Medical Education and Health Care: Budget 2022

The annual budget in parliamentary democracies is never an easy exercise, even at the best of times. Even with every effort to create what is euphemistically called a “balanced budget”, the opposition has its job to do. The backing is in two phases. The immediate, with a pre-confirmed vocabulary such as “anti-poor”, “politically motivated”, “unequal for the working classes” etc.

The second response comes in the form of analyzes by various lobbies such as industry, agriculture, education and health. These views are more analytical, suggestive and may have a coloring of a particular philosophy commonly referred to as leftist, socialist or capitalist.

One may like to review plans and allocations in medical education and health care, in the context of persistent Covid – post one billion vaccinations which continues to meet standards of two vaccines/individual.

The healthcare system is evolving in India through various central programs such as Ayuh Bharat, Swasthya Surakshna, Jan Aarogya Yojna, each covering affordable medicines, financial incentives to bear the costs and planning to upgrade existing facilities by putting the government focus on primary and secondary care. donors.

Although the total expenditure increased by 16% for health care, the statistical analysis of the current allocation of 86,000 Cr, compared to 73,000 Cr the previous year, showed, based on a new look on the numbers 21-20, that the real increase in allocated funds is 0.1 percent.

On the other hand, the central programs indicated above, 10,000 Cr to Swasthya Suraksha, 7,500 Cr to health and medical education, an increase of 56%, mainly for the upgrading of infrastructure and better quality of qualified education.

Health care is a set of services, focusing on clinical interactions, diagnosis, followed by investigations such as blood tests and other more expensive ones such as CT scans, MRIs and PET scans. These investigations can represent up to ten times the cost of the initial clinical examination. The cost of therapy, inpatient or outdoor, can be exorbitant, although I concede that my views are based on a tertiary specialty.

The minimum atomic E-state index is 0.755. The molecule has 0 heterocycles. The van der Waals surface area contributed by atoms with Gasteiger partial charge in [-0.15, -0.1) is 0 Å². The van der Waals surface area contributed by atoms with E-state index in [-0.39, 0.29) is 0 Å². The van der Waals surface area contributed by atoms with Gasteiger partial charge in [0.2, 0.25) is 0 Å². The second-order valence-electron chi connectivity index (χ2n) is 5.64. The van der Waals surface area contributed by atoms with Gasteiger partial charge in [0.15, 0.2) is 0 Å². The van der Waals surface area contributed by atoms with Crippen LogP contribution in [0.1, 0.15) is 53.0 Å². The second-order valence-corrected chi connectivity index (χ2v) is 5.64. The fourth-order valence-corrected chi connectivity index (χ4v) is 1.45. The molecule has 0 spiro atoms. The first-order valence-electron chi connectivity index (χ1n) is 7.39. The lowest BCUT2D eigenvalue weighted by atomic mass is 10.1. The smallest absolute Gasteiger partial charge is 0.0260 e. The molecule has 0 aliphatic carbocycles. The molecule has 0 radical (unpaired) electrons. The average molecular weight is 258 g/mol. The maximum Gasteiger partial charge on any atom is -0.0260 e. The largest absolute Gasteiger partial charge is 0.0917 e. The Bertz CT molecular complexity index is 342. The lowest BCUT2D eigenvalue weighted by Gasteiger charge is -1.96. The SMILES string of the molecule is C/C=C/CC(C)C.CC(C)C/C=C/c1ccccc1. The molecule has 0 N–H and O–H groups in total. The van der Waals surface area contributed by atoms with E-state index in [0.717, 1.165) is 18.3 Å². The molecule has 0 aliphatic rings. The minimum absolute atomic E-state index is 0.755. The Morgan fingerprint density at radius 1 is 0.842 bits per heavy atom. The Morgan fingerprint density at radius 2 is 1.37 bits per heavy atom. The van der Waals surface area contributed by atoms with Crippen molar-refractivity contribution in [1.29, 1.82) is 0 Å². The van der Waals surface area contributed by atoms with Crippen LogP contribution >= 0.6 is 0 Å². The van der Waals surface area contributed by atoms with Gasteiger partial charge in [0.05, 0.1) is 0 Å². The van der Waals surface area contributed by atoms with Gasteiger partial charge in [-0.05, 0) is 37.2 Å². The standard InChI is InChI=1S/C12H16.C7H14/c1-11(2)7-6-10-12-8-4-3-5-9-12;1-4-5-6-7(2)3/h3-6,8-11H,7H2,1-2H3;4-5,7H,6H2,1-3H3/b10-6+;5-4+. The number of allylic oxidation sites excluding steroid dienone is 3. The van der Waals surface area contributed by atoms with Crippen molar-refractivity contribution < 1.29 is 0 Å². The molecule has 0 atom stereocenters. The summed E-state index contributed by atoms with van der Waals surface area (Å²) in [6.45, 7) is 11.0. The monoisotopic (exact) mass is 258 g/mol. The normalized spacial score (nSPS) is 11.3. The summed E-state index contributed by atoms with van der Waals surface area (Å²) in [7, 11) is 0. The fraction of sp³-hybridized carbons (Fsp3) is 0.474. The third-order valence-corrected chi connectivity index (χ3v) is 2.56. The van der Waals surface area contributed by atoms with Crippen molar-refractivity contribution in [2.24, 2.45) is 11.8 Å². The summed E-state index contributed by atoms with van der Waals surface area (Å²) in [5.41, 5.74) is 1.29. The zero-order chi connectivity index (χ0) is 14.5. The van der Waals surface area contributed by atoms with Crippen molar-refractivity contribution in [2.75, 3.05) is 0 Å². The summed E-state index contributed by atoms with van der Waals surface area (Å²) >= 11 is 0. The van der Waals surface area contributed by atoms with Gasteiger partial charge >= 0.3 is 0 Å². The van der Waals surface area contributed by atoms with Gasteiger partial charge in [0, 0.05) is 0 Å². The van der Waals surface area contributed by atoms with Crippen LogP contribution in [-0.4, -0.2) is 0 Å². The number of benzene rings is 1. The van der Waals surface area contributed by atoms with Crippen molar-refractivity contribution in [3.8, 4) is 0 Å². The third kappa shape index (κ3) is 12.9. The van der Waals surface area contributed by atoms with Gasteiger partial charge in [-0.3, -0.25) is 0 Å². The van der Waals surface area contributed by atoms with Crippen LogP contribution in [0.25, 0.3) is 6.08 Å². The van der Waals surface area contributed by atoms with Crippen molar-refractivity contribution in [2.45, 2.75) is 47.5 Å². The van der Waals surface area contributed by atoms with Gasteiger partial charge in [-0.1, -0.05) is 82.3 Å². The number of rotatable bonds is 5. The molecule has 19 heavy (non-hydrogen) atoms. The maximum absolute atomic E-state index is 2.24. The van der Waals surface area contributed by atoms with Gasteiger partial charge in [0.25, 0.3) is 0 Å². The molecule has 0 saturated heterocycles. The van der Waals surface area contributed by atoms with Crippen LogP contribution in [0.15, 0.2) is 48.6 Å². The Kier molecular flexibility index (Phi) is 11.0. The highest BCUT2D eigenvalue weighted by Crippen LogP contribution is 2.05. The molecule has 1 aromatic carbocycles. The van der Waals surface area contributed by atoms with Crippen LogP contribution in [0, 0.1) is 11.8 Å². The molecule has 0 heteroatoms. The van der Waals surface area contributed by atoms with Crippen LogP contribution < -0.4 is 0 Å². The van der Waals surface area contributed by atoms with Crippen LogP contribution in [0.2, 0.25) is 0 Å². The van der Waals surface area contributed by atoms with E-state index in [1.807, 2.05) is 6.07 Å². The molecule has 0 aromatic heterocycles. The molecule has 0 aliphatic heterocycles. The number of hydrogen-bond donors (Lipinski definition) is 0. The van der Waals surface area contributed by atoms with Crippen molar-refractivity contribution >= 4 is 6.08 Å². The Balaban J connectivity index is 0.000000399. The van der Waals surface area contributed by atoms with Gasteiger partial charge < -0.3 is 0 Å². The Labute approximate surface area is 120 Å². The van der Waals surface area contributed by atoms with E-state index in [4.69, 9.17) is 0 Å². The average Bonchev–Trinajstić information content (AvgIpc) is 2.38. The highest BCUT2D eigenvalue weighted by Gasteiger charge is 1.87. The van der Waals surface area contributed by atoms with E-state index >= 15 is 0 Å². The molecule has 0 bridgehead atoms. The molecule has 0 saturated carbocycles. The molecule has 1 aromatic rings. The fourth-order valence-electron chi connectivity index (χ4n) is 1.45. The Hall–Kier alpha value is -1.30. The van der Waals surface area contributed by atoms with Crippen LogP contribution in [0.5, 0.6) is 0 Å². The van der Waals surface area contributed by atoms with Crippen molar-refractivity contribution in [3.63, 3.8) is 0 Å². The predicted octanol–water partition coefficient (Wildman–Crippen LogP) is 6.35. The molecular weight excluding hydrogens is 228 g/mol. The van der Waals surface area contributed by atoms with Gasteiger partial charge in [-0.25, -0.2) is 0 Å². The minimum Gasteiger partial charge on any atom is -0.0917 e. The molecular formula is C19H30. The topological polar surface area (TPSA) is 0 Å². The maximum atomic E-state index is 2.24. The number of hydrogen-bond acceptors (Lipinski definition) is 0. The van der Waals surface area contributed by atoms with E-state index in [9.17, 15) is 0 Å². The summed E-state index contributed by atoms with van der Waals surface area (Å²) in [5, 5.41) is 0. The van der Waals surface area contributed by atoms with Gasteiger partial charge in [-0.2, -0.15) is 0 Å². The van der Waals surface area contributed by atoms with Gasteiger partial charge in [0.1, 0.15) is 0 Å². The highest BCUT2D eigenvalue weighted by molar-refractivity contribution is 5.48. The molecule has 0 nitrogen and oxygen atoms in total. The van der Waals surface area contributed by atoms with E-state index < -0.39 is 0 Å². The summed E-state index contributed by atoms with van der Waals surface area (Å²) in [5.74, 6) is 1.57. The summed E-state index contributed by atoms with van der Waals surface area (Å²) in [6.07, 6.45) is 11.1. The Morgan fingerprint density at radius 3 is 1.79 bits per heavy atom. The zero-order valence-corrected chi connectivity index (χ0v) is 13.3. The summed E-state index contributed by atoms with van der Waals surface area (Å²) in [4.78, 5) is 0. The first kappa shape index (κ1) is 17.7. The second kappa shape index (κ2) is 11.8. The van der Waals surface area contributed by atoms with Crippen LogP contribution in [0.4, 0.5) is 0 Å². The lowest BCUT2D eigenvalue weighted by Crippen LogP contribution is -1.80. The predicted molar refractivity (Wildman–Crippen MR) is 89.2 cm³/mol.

The 16% health allowance increase may in fact be sub-marginal, but funding through the central schemes somehow complements the comprehensive health package. Of course, there is a long way to go,

On the other side of the coin, WHO ranks India 145/180 for its healthcare system

Health costs are borne by the States up to 75%. The procedural delay, a lax system, affects 60% of the disbursements (OOPE, the FM has expressed its concerns on this subject). It is here that we salute a very competitive Indian pharma that releases drugs of acceptable quality at low prices. That they are often not accepted in Western countries is only a step. Invest in machines that automatically release quality slurry! Just follow their quality control system.

Medical education is provided by 532 medical faculties and 64 higher education institutions. The system enables 83,275 MBBS (medical graduates) to further specialize through NEET.

Private medical colleges have been given more space, which on the face of it gives a broader base of education. The important aspects that need to be monitored are the quality of the infrastructure and the qualification experience of the faculty. That a capitation fee is charged is part of the private system, but should be capped on the amount. The agreement must be transparent because taxes must be paid on income and transactions. Glad to see Apex Court statement that 50% of places in private medical schools should be offered for a fee in government colleges

A welcome move for super-specialization are the places offered in tertiary medical institutions. Neurosurgery, nephrology, organ transplantation… the list goes on.

We talk a lot about public-private cooperation. It promises to be beneficial both in terms of education, treatment and optimal use of infrastructure.

The federal plan is to spend 2.5 of GDP on health care by 2025, but the numbers could be revised depending on the results of the current allocation and central health-related plans.

“Health is the greatest gift, contentment the greatest wealth, fidelity the best relationship” Buddha



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The opinions expressed above are those of the author.



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